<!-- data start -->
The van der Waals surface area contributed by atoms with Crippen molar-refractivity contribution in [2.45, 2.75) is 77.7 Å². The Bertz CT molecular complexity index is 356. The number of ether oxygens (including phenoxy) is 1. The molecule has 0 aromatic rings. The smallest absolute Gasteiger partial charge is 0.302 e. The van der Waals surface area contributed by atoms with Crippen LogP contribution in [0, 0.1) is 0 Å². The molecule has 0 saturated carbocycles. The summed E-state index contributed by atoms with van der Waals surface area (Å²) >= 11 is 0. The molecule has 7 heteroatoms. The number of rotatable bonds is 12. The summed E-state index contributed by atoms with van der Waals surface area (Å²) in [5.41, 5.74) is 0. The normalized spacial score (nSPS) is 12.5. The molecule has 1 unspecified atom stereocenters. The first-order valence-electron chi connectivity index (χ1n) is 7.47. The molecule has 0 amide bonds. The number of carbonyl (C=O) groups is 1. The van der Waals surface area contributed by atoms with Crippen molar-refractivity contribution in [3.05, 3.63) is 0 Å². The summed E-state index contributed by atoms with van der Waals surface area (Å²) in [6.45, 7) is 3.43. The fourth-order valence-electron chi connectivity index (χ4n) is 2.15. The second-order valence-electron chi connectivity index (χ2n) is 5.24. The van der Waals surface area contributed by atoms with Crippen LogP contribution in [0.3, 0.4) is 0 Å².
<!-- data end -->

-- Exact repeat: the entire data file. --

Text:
The van der Waals surface area contributed by atoms with Crippen molar-refractivity contribution in [2.45, 2.75) is 77.7 Å². The Bertz CT molecular complexity index is 356. The number of ether oxygens (including phenoxy) is 1. The molecule has 0 aromatic rings. The smallest absolute Gasteiger partial charge is 0.302 e. The van der Waals surface area contributed by atoms with Crippen LogP contribution in [0, 0.1) is 0 Å². The molecule has 0 saturated carbocycles. The summed E-state index contributed by atoms with van der Waals surface area (Å²) >= 11 is 0. The molecule has 7 heteroatoms. The number of rotatable bonds is 12. The summed E-state index contributed by atoms with van der Waals surface area (Å²) in [5.41, 5.74) is 0. The normalized spacial score (nSPS) is 12.5. The molecule has 1 unspecified atom stereocenters. The first-order valence-electron chi connectivity index (χ1n) is 7.47. The molecule has 0 amide bonds. The number of carbonyl (C=O) groups is 1. The van der Waals surface area contributed by atoms with Crippen molar-refractivity contribution in [3.05, 3.63) is 0 Å². The summed E-state index contributed by atoms with van der Waals surface area (Å²) in [6.45, 7) is 3.43. The fourth-order valence-electron chi connectivity index (χ4n) is 2.15. The second-order valence-electron chi connectivity index (χ2n) is 5.24. The van der Waals surface area contributed by atoms with Crippen LogP contribution in [0.3, 0.4) is 0 Å².